The opening passage of the section of Alexander Herzen's memoirs which describes his life in Britain reads: 'When at daybreak on the 25th August 1852, I passed along a wet plank on to the shore of England and looked at its dirty white promontories, I was very far from imagining that years would pass before I should leave those chalk cliffs ... The idea with which I had come to London, to seek the tribunal of my own people, was a sound and right one ... I had had my own people once in Russia, but was (now) completely cut off in a foreign land; I had at all costs to get into communication with my own people ... Letters were not allowed in, but books would get through of themselves ... I would print; and so little by little I set to work upon ... setting up a Russian printing-press.' With these words, Herzen not only embarks on an account of his life in England, but also, in effect, begins the history of Russian-language printing in London. This history is surprisingly short. In theory, the prospects for Russian-language printing in Britain were good. Russians have been present in England from as early as the twelfth century. Moreover, Heinrich Ludolf's Rossiiskaia grammatika (Russian Grammar), variously described as the first Russian grammar ever printed and the second book ever printed in the Russian vernacular language (the first being the Ulozhenie or Code of Laws)was printed in Oxford by Oxford University Press in 1696. Yet despite this, research to date has uncovered almost nothing printed in London in Cyrillic type prior to Herzen's arrival in Britain. On initial view, an English-Russian commercial dictionary, compiled by Adam Kroll and printed by Thomas Plummer of Seething-Lane in 1800, seems promising. However, a glance at the preface reveals that the cited purpose of the work is 'to enable the English trader to render himself intelligible to the Russian, without having to resort to ... the laborious and difficult task of learning the RUSSIAN characters, which would appear so formidable to his imagination, that he would be deterred from making the attempt'. The preface goes on: 'to obviate this difficulty, the Author has substituted ENGLISH Characters, in a manner that he conceives ... will enable the Reader to speak plain enough for a RUSSIAN easily to understand him'. And indeed, the Russian words have been transliterated into Roman characters.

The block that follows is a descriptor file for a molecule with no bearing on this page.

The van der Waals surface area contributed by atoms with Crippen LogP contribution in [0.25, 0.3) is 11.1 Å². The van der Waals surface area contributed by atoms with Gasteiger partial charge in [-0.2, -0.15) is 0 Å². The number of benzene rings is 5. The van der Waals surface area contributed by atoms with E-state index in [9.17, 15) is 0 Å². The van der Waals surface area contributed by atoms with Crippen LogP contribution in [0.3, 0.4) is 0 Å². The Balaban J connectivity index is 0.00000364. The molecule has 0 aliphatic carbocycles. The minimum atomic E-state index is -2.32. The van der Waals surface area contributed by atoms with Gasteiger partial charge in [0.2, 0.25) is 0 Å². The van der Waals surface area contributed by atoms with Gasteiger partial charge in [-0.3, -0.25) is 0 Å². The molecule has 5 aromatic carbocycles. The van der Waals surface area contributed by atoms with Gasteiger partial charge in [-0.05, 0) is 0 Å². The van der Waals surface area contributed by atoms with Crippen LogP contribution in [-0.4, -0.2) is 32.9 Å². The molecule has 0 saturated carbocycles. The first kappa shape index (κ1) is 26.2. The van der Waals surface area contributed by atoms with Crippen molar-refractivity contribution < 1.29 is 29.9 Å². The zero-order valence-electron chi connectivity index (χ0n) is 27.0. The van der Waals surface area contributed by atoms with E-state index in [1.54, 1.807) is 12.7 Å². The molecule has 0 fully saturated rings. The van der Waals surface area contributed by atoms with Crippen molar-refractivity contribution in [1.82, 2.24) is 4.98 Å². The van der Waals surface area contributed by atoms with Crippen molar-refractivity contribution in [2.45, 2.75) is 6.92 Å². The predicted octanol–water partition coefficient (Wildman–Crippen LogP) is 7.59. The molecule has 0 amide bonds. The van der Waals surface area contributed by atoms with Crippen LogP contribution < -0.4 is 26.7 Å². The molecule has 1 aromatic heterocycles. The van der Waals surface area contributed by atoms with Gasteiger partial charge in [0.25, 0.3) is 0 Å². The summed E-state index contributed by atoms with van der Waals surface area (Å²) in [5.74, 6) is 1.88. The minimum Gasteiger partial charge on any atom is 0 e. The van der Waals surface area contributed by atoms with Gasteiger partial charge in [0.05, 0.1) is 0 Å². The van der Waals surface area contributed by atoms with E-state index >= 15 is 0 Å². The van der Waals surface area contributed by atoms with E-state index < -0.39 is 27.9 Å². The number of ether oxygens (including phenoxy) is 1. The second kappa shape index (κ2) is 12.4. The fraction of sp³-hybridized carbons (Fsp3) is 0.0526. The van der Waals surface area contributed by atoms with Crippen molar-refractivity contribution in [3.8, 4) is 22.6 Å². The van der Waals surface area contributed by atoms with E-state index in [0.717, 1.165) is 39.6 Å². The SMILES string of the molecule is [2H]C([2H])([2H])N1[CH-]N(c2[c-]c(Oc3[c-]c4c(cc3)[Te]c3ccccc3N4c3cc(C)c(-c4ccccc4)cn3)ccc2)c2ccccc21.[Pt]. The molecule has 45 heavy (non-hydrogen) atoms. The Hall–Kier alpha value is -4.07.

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Foreign-Language Printing in London 1500-1907
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